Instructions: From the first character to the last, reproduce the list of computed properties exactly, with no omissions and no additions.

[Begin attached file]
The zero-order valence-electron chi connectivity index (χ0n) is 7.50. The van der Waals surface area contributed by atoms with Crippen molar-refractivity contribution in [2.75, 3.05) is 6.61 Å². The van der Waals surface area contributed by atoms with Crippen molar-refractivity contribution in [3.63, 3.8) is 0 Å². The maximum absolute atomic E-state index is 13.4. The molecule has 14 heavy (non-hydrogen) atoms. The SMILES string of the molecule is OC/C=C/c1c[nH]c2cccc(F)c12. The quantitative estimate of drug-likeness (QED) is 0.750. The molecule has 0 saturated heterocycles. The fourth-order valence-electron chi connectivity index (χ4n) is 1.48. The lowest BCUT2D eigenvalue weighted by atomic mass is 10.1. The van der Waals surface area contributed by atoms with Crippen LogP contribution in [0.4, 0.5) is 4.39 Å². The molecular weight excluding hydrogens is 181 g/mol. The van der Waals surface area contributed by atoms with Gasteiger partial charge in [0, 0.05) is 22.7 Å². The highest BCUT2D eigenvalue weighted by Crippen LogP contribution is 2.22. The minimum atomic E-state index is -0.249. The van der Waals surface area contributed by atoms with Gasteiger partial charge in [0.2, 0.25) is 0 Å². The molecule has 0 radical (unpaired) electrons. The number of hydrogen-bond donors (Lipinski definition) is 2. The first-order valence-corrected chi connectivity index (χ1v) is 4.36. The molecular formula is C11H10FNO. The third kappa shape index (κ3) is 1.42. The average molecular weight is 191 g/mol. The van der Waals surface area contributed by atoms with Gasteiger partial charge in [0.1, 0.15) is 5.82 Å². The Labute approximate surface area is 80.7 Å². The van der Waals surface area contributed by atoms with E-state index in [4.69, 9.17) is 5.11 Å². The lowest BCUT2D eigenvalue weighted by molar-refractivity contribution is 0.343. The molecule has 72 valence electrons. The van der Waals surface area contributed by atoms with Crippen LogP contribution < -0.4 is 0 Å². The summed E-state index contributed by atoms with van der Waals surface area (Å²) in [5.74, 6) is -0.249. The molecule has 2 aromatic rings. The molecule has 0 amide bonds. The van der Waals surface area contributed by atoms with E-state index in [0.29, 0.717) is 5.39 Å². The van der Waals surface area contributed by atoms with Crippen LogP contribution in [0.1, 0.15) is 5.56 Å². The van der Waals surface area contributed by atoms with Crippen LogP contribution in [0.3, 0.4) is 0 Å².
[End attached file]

The zero-order valence-electron chi connectivity index (χ0n) is 7.50. The van der Waals surface area contributed by atoms with Crippen molar-refractivity contribution in [2.75, 3.05) is 6.61 Å². The van der Waals surface area contributed by atoms with Crippen molar-refractivity contribution in [3.63, 3.8) is 0 Å². The maximum absolute atomic E-state index is 13.4. The molecule has 14 heavy (non-hydrogen) atoms. The SMILES string of the molecule is OC/C=C/c1c[nH]c2cccc(F)c12. The quantitative estimate of drug-likeness (QED) is 0.750. The molecule has 0 saturated heterocycles. The fourth-order valence-electron chi connectivity index (χ4n) is 1.48. The lowest BCUT2D eigenvalue weighted by atomic mass is 10.1. The van der Waals surface area contributed by atoms with Crippen LogP contribution in [0.4, 0.5) is 4.39 Å². The molecular weight excluding hydrogens is 181 g/mol. The van der Waals surface area contributed by atoms with Gasteiger partial charge in [0, 0.05) is 22.7 Å². The highest BCUT2D eigenvalue weighted by Crippen LogP contribution is 2.22. The minimum atomic E-state index is -0.249. The van der Waals surface area contributed by atoms with Gasteiger partial charge in [0.2, 0.25) is 0 Å². The molecule has 0 radical (unpaired) electrons. The number of hydrogen-bond donors (Lipinski definition) is 2. The first-order valence-corrected chi connectivity index (χ1v) is 4.36. The molecular formula is C11H10FNO. The third kappa shape index (κ3) is 1.42. The average molecular weight is 191 g/mol. The van der Waals surface area contributed by atoms with Gasteiger partial charge in [0.1, 0.15) is 5.82 Å². The Labute approximate surface area is 80.7 Å². The van der Waals surface area contributed by atoms with E-state index in [4.69, 9.17) is 5.11 Å². The lowest BCUT2D eigenvalue weighted by molar-refractivity contribution is 0.343. The molecule has 72 valence electrons. The van der Waals surface area contributed by atoms with Crippen LogP contribution < -0.4 is 0 Å². The summed E-state index contributed by atoms with van der Waals surface area (Å²) in [5.74, 6) is -0.249. The molecule has 2 aromatic rings. The molecule has 0 amide bonds. The van der Waals surface area contributed by atoms with E-state index in [0.29, 0.717) is 5.39 Å². The van der Waals surface area contributed by atoms with Crippen LogP contribution in [0.1, 0.15) is 5.56 Å². The van der Waals surface area contributed by atoms with Crippen LogP contribution in [0.3, 0.4) is 0 Å².